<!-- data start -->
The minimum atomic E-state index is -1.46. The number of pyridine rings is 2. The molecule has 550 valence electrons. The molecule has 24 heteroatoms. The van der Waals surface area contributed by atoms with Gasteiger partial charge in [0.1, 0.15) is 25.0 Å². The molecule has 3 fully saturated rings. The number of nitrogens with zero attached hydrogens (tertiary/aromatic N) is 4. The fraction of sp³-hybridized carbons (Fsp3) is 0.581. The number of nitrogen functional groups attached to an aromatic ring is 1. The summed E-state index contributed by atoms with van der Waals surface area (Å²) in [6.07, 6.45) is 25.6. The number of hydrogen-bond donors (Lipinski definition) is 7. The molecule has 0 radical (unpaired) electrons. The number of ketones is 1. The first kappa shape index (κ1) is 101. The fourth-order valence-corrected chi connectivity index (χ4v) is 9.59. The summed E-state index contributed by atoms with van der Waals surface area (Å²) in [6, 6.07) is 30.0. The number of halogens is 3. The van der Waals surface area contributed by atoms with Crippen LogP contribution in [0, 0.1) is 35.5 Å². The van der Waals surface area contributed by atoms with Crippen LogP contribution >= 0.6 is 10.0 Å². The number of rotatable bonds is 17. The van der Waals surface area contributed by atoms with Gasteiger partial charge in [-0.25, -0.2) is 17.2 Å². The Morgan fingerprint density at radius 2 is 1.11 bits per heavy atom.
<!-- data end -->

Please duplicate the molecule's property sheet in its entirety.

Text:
The minimum atomic E-state index is -1.46. The number of pyridine rings is 2. The molecule has 550 valence electrons. The molecule has 24 heteroatoms. The van der Waals surface area contributed by atoms with Gasteiger partial charge in [0.1, 0.15) is 25.0 Å². The molecule has 3 fully saturated rings. The number of nitrogens with zero attached hydrogens (tertiary/aromatic N) is 4. The fraction of sp³-hybridized carbons (Fsp3) is 0.581. The number of nitrogen functional groups attached to an aromatic ring is 1. The summed E-state index contributed by atoms with van der Waals surface area (Å²) in [6.07, 6.45) is 25.6. The number of hydrogen-bond donors (Lipinski definition) is 7. The molecule has 0 radical (unpaired) electrons. The number of ketones is 1. The first kappa shape index (κ1) is 101. The fourth-order valence-corrected chi connectivity index (χ4v) is 9.59. The summed E-state index contributed by atoms with van der Waals surface area (Å²) in [6, 6.07) is 30.0. The number of halogens is 3. The van der Waals surface area contributed by atoms with Crippen LogP contribution in [0, 0.1) is 35.5 Å². The van der Waals surface area contributed by atoms with Crippen LogP contribution >= 0.6 is 10.0 Å². The number of rotatable bonds is 17. The van der Waals surface area contributed by atoms with Gasteiger partial charge in [-0.25, -0.2) is 17.2 Å². The Morgan fingerprint density at radius 2 is 1.11 bits per heavy atom.